“They emailed only some residents the night before saying they were prone to flooding and suggested parking their cars near the gymnasium,” said Shannon Mammel, Erin Mammel’s sister. “But they didn’t send it to us, so we didn’t know, so both of our cars are a total loss.”
Hollie Mammel said The Place exposed residents to a dangerous and avoidable situation.
“And those people with little babies?” said Hollie Mammel. “I’ve seen people with toddlers and 3-4 year olds, and they’re in there with… sewage… or, you know, a swamp in there, you know; it’s Disgusting. It’s swamp water and an alligator swimming around; they got their babies in that shit.”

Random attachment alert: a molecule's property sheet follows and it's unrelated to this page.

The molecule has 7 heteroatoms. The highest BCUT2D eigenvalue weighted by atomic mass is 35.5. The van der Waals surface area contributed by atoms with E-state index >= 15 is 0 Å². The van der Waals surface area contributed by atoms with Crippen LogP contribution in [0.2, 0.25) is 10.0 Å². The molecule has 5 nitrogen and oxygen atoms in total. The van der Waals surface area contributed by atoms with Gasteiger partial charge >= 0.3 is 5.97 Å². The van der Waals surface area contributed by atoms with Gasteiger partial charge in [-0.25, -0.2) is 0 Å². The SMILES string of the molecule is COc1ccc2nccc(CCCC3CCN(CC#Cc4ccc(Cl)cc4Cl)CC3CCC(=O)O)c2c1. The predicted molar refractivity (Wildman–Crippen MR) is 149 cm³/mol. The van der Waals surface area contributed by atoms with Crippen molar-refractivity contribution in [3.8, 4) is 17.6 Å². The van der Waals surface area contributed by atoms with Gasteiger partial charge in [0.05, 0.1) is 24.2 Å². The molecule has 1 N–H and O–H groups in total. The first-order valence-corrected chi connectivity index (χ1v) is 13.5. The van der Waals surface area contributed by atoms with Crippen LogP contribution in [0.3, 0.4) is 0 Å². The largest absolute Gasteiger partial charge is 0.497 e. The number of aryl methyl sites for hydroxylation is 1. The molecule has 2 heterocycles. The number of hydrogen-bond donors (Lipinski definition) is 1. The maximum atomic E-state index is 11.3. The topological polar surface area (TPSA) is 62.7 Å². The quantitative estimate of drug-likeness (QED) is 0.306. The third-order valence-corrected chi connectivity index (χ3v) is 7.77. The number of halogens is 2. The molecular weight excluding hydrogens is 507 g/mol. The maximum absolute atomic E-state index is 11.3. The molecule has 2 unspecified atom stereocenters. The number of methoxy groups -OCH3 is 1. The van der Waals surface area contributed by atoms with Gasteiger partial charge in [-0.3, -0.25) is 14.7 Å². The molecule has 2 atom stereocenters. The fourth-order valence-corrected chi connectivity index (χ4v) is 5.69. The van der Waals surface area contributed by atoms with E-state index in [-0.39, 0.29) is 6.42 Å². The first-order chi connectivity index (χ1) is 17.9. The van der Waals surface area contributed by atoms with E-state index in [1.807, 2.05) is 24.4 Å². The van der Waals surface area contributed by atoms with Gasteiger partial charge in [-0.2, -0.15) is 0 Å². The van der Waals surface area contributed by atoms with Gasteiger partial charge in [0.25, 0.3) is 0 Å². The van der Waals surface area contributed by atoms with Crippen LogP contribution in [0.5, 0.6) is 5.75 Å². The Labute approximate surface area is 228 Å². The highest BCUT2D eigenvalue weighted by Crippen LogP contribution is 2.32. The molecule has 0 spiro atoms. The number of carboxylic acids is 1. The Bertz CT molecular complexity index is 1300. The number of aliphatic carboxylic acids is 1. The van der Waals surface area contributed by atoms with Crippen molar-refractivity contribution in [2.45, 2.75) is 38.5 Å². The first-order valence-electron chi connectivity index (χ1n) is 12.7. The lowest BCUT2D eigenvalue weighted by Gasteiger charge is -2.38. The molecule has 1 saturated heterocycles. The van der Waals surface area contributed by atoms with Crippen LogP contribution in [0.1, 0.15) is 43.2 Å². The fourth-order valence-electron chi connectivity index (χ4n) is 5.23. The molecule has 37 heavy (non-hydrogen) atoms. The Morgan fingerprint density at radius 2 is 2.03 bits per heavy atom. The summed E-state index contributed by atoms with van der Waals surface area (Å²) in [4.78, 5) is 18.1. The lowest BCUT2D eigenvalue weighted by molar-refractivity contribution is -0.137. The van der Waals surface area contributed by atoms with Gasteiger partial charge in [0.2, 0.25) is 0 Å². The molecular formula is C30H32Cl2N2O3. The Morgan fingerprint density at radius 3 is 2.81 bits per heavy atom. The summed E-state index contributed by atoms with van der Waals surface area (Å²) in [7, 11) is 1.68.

Erin Mammel’s parents say they would have sent their daughters home if The Place had told them.
“The most important thing is her safety. They didn’t care. My daughter is going to have nightmares about being stuck in the car for a long time,” said Erin Mammel’s father, Glenn Mammel. “We would have gotten the girls and the cars out if they had warned us.”
Sunsaree Vanaken, a recent UCF graduate, said she was troubled by the way The Place administration handled the situation.
“If they had had the previous flood during Irma you would have thought they would have warned all residents to evacuate early because they gave us five hours notice via text message after the flood had already started. “, said Vanaken. “So no one’s here to watch us in case something happens?”